[5] Lederach, John Paul. Building Peace: Sustainable Reconciliation in Divided Societies. Washington, D.C.: United States Institute of Peace Press, 1997. 27.

[6] Zelizer, Craig. Integrated Peacebuilding: Innovative Approaches to Transforming Conflict. Boulder, CO: Westview Press, 2013. 134-138.

[7] Wenger, Andreas, and Daniel MO. Conflict Prevention: The Untapped Potential of the Business Sector. Boulder, Colo.: Lynne Rienner Publishers, 2003. 6-9.

[8] Ghani, Ashraf, and Clare Lockhart. “The Framework: The Ten Functions of the State.” In Fixing Failed States a Framework for Rebuilding a Fractured World. Oxford: Oxford University Press, 2008.

[9] Maiese, Michelle. “Levels of Action | Beyond Intractability.” Levels of Action | Beyond Intractability. Accessed May 12, 2015.

[10] Schirch, Lisa. Conflict Assessment and Peacebuilding Planning: Toward a Participatory Approach to Human Security. Boulder, CO: Kumarian Press, 2013.

[11] Paris, Roland. “Understanding the “Coordination Problem” in Postwar Statebuilding.” In The Dilemmas of Statebuilding: Confronting the Contradictions of Postwar Peace Operations. London: Routledge, 2009.

[12] Wenger, Andreas, and Daniel Mockli. Conflict Prevention: The Untapped Potential of the Business Sector. Boulder, Colo.: Lynne Rienner Publishers, 2003. 107.

[13] Ibid, 108-109.

[14] Wenger, Andreas, and Daniel Mockli. “Bringing in the Business Sector.” In Conflict Prevention: The Untapped Potential of the Business Sector. Boulder, Colo.: Lynne Rienner Publishers, 2003.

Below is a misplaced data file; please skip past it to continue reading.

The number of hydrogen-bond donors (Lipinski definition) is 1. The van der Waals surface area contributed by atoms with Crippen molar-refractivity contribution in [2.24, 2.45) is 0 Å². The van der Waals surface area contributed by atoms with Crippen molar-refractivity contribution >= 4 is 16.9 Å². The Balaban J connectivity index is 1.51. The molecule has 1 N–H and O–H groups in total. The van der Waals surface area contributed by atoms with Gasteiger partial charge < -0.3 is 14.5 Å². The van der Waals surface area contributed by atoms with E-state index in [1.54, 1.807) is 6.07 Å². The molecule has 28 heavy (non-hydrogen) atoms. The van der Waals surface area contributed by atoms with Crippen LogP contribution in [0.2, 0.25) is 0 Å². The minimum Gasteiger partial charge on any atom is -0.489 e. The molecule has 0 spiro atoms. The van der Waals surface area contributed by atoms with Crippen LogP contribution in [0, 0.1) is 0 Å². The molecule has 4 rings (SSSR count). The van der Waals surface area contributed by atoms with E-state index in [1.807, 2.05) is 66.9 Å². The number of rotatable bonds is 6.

[15] Wenger, Andreas, and Daniel Mockli. “Bringing in the Business Sector.” In Conflict Prevention: The Untapped Potential of the Business Sector. Boulder, Colo.: Lynne Rienner Publishers, 2003.

[16] Wenger, Andreas, and Daniel Mockli. “Bringing in the Business Sector.” In Conflict Prevention: The Untapped Potential of the Business Sector. Boulder, Colo.: Lynne Rienner Publishers, 2003, 135.

[17] Wenger, Andreas, and Daniel Mockli. “Bringing in the Business Sector.” In Conflict Prevention: The Untapped Potential of the Business Sector. Boulder, Colo.: Lynne Rienner Publishers, 2003, 13

[18] Lederach, John Paul. Building Peace: Sustainable Reconciliation in Divided Societies. Washington, D.C.: United States Institute of Peace Press, 1997.

[19] Woods, Tom. “Woods International, LLC – Opinions.” Woods International, LLC – Opinions. June 24, 2013. Accessed May 12, 2015.

[20]“Nigerians in Diaspora.” United States Diplomatic Mission to Nigeria. Accessed May 12, 2015.

[21] Ibid.

[22] Ghani, Ashraf, and Clare Lockhart. Fixing Failed States a Framework for Rebuilding a Fractured World. Oxford: Oxford University Press, 2008. 142-143.

[23] The Imam and the Pastor. Nigeria: FLT-films Foundation, 2003. Film.

[24] Lederach, John Paul. Building Peace: Sustainable Reconciliation in Divided Societies. Washington, D.C.: United States Institute of Peace Press, 1997. 26-31.

[25] Barzegar, Abbas, and Shawn Powers. “Muslim NGOs Could Help Counter Violent Extremism.” Washington Post. February 17, 2014. Accessed May 1, 2015.

[26] The Imam and the Pastor. Nigeria: FLT-films Foundation, 2003. Film.

[27] Lederach, John Paul. Building Peace: Sustainable Reconciliation in Divided Societies. Washington, D.C.: United States Institute of Peace Press, 1997. 27.

[28] Samb, Pape . “Class Speaker: Pape Samb.” Lecture, CONF 690 from Dennis Sandole, Arlington, October 28, 2014.

[29] Ghani, Ashraf, and Clare Lockhart. “The Framework: The Ten Functions of the State.” In Fixing Failed States a Framework for Rebuilding a Fractured World. Oxford: Oxford University Press, 2008.

[30] “Our Work in Africa.” Bill & Melinda Gates Foundation. Accessed May 6, 2015.